Healthcare providers in Western Australia are calling for more action against youth crime after nurses needed to be evacuated from a remote northern community.

Key points:

  • The remote community’s only medical service has been left severely understaffed
  • Health officials say preventative measures must be put in place to reduce youth crime
  • The three nurses who were relocated are expected to return to Jigalong this week

Police were called to a property in Jigalong, 160 kilometres east of Newman, early on Monday morning when a group of young people allegedly attempted to enter the home of three nurses by scaling the security fence.

The nurses, all employed by Puntukurnu Aboriginal Medical Service (PAMS), were quickly relocated to Newman.

“It caused them a lot of anxiety,” PAMS chief executive Robby Chibawe said.

The three juveniles are facing multiple charges, including attempted aggravated home burglary with intent.

The healthcare staff are expected to return to the community before the end of the week.

The service – the only one in the community – will be forced to operate with a single nurse until then.

A man with short, dark hair stands outside a medical centre.

Robby Chibawe says policing has its limits and that more preventative steps need to be taken to tackle youth crime.(ABC Pilbara: Susan Standen)

Call for ‘upstream’ solutions

The incident has trigged outrage in Jigalong and sparked calls for more investment from state and federal government in preventative programs.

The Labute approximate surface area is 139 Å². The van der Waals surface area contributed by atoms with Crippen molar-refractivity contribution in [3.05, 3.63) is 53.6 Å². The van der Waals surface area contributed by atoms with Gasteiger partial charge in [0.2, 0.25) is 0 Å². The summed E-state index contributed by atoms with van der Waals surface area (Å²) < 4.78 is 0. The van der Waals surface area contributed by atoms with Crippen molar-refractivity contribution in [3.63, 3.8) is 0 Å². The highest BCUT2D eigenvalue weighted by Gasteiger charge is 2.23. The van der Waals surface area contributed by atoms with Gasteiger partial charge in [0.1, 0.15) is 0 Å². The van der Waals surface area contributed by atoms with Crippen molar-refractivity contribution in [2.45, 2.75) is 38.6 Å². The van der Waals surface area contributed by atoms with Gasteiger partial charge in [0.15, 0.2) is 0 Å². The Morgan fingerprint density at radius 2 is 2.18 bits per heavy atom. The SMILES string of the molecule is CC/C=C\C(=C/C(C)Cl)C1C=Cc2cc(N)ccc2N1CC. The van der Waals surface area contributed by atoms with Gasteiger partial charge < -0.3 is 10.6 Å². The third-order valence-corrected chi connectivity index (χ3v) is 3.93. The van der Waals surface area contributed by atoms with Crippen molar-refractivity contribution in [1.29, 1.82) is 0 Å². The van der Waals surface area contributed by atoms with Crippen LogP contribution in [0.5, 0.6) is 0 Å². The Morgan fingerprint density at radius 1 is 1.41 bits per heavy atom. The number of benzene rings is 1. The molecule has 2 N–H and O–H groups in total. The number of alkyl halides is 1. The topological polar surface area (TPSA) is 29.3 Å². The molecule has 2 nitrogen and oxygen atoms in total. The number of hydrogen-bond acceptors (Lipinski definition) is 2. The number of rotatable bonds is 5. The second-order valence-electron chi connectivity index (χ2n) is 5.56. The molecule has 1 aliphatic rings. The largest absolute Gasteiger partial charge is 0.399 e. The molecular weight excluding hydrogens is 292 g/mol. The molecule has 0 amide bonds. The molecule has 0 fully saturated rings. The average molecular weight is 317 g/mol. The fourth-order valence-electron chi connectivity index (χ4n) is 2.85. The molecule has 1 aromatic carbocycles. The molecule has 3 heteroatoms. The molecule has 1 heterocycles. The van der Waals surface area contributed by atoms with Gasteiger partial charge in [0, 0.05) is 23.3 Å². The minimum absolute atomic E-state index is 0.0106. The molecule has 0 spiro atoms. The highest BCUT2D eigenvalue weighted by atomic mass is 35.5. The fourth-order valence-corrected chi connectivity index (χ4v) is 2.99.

“It’s a beautiful community,” Mr Chibawe said.

“It’s just every now and then there’s a wave of youth crime.

“The community is taking it upon themselves to actually do something about this.”

Dusk falls over a vast desert plain.

Only one nurse will be working in Jigalong until the others return.(ABC Rural: Eliza Wood)

Escalating youth crime in northern WA has been high on the agenda of Police Minister Paul Papalia, who expanded the multi-million dollar Operation Regional Shield to the Pilbara in early 2022.

Additional resources were deployed to South and Port Hedland and Newman as part of the initiative, but Mr Chibawe said policing only went so far.

“Solutions need to be upstream,” he said.

“Patrols are good and can prevent some of the opportunistic stuff, but is it really nipping the issue in the bud?

“We need to work together to really design programs and solutions to the youth crime in these remote areas.”

A middle-aged man in a dark shirt poses for a headshot.

Chris Pickett says more needs to be done to stop youth crime impacting health services.(Supplied: Chris Pickett)

Health staff ‘need to feel safe’

Pilbara Health Alliance chief executive Chris Pickett said sending young offenders to detention facilities such as the Banksia Hill Detention Centre would not stop the cycle of crime.

“Rather than sending juveniles to Banksia … we need to think about something in the Pilbara for those kids — a place where they get onto the road to recovery,” he said.

“The idea of programs aimed at keeping families together and keeping kids engaged in school is very important.”

Mr Pickett was concerned that crime could impact the ability to deliver vital health services to regional communities.

“It could potentially act as a deterrent for the recruitment of nursing and medical staff,” he said.

“People come into these roles knowing its going to be tough.

“They’re working in a remote area with people who are very disadvantaged, but they need to feel safe.

“If you lose services it’s going to have an impact on the nursing capacity in the community.”


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